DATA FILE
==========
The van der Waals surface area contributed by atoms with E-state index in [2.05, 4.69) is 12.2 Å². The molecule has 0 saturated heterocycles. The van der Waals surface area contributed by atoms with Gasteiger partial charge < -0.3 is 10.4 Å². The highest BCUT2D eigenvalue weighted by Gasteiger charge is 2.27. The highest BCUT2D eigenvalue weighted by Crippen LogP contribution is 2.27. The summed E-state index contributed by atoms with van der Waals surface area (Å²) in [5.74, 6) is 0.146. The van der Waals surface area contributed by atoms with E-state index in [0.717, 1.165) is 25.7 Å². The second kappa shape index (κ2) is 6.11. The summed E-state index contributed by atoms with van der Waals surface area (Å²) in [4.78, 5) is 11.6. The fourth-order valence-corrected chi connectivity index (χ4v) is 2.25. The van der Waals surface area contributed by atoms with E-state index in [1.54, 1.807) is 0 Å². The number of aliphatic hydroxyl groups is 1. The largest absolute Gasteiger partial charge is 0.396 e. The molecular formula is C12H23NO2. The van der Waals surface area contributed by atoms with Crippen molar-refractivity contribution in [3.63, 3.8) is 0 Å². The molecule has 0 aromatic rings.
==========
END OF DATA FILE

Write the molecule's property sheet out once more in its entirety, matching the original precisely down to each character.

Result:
The van der Waals surface area contributed by atoms with E-state index in [2.05, 4.69) is 12.2 Å². The molecule has 0 saturated heterocycles. The van der Waals surface area contributed by atoms with Gasteiger partial charge < -0.3 is 10.4 Å². The highest BCUT2D eigenvalue weighted by Gasteiger charge is 2.27. The highest BCUT2D eigenvalue weighted by Crippen LogP contribution is 2.27. The summed E-state index contributed by atoms with van der Waals surface area (Å²) in [5.74, 6) is 0.146. The van der Waals surface area contributed by atoms with E-state index in [0.717, 1.165) is 25.7 Å². The second kappa shape index (κ2) is 6.11. The summed E-state index contributed by atoms with van der Waals surface area (Å²) in [4.78, 5) is 11.6. The fourth-order valence-corrected chi connectivity index (χ4v) is 2.25. The van der Waals surface area contributed by atoms with E-state index in [1.54, 1.807) is 0 Å². The number of aliphatic hydroxyl groups is 1. The largest absolute Gasteiger partial charge is 0.396 e. The molecular formula is C12H23NO2. The van der Waals surface area contributed by atoms with Crippen molar-refractivity contribution in [3.63, 3.8) is 0 Å². The molecule has 0 aromatic rings.